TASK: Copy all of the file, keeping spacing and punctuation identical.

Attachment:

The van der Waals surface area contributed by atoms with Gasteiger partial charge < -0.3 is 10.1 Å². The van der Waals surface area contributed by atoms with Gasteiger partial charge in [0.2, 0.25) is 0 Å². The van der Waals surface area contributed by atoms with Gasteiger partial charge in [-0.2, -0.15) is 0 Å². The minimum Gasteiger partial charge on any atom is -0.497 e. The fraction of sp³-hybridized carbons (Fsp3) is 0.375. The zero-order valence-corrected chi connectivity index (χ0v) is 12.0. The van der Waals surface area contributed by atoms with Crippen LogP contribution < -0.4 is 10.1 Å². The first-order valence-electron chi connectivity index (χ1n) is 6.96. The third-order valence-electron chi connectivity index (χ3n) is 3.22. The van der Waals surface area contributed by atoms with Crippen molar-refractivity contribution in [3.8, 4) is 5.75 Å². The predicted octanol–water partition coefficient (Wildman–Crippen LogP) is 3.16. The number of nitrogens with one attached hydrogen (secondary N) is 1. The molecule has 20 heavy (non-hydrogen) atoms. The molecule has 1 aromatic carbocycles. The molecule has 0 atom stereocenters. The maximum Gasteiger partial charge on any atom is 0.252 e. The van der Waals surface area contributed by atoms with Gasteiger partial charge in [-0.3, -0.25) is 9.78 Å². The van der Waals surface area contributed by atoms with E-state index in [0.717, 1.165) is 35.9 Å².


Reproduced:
The van der Waals surface area contributed by atoms with Gasteiger partial charge < -0.3 is 10.1 Å². The van der Waals surface area contributed by atoms with Gasteiger partial charge in [0.2, 0.25) is 0 Å². The van der Waals surface area contributed by atoms with Gasteiger partial charge in [-0.2, -0.15) is 0 Å². The minimum Gasteiger partial charge on any atom is -0.497 e. The fraction of sp³-hybridized carbons (Fsp3) is 0.375. The zero-order valence-corrected chi connectivity index (χ0v) is 12.0. The van der Waals surface area contributed by atoms with Crippen LogP contribution < -0.4 is 10.1 Å². The first-order valence-electron chi connectivity index (χ1n) is 6.96. The third-order valence-electron chi connectivity index (χ3n) is 3.22. The van der Waals surface area contributed by atoms with Crippen molar-refractivity contribution in [3.8, 4) is 5.75 Å². The predicted octanol–water partition coefficient (Wildman–Crippen LogP) is 3.16. The number of nitrogens with one attached hydrogen (secondary N) is 1. The molecule has 20 heavy (non-hydrogen) atoms. The molecule has 1 aromatic carbocycles. The molecule has 0 atom stereocenters. The maximum Gasteiger partial charge on any atom is 0.252 e. The van der Waals surface area contributed by atoms with Gasteiger partial charge in [-0.3, -0.25) is 9.78 Å². The van der Waals surface area contributed by atoms with E-state index in [0.717, 1.165) is 35.9 Å².